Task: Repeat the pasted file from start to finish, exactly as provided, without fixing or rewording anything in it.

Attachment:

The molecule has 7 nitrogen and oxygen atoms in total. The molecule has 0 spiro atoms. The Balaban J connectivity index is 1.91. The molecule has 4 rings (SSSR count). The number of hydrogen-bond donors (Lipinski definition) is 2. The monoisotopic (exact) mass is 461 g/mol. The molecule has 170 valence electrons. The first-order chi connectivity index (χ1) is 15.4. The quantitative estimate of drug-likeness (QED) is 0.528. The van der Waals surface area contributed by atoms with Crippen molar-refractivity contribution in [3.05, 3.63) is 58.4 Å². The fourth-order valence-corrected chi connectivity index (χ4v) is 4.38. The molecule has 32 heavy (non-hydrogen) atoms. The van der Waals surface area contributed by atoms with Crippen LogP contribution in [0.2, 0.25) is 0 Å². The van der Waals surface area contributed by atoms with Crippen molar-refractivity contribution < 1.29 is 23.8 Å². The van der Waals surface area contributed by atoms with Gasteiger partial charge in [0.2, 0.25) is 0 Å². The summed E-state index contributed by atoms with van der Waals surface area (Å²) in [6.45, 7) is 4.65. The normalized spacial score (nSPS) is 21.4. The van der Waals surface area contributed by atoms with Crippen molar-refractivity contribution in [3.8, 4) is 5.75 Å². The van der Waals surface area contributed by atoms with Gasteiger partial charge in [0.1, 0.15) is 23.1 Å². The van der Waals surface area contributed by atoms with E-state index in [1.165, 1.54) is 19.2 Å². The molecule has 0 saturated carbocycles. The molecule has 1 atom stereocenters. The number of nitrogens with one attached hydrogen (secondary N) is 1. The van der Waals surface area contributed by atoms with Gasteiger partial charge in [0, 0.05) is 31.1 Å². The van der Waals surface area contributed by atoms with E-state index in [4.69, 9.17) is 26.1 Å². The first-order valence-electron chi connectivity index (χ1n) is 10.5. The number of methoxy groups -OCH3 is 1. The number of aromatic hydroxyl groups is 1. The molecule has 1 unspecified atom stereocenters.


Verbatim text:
The molecule has 7 nitrogen and oxygen atoms in total. The molecule has 0 spiro atoms. The Balaban J connectivity index is 1.91. The molecule has 4 rings (SSSR count). The number of hydrogen-bond donors (Lipinski definition) is 2. The monoisotopic (exact) mass is 461 g/mol. The molecule has 170 valence electrons. The first-order chi connectivity index (χ1) is 15.4. The quantitative estimate of drug-likeness (QED) is 0.528. The van der Waals surface area contributed by atoms with Crippen molar-refractivity contribution in [3.05, 3.63) is 58.4 Å². The fourth-order valence-corrected chi connectivity index (χ4v) is 4.38. The molecule has 32 heavy (non-hydrogen) atoms. The van der Waals surface area contributed by atoms with Crippen LogP contribution in [0.2, 0.25) is 0 Å². The van der Waals surface area contributed by atoms with Crippen molar-refractivity contribution < 1.29 is 23.8 Å². The van der Waals surface area contributed by atoms with Gasteiger partial charge in [0.2, 0.25) is 0 Å². The summed E-state index contributed by atoms with van der Waals surface area (Å²) in [6.45, 7) is 4.65. The normalized spacial score (nSPS) is 21.4. The van der Waals surface area contributed by atoms with Crippen molar-refractivity contribution in [3.8, 4) is 5.75 Å². The van der Waals surface area contributed by atoms with Gasteiger partial charge in [0.1, 0.15) is 23.1 Å². The van der Waals surface area contributed by atoms with E-state index in [1.165, 1.54) is 19.2 Å². The molecule has 0 saturated carbocycles. The molecule has 1 atom stereocenters. The number of nitrogens with one attached hydrogen (secondary N) is 1. The van der Waals surface area contributed by atoms with Gasteiger partial charge in [0, 0.05) is 31.1 Å². The van der Waals surface area contributed by atoms with E-state index in [4.69, 9.17) is 26.1 Å². The first-order valence-electron chi connectivity index (χ1n) is 10.5. The number of methoxy groups -OCH3 is 1. The number of aromatic hydroxyl groups is 1. The molecule has 1 unspecified atom stereocenters.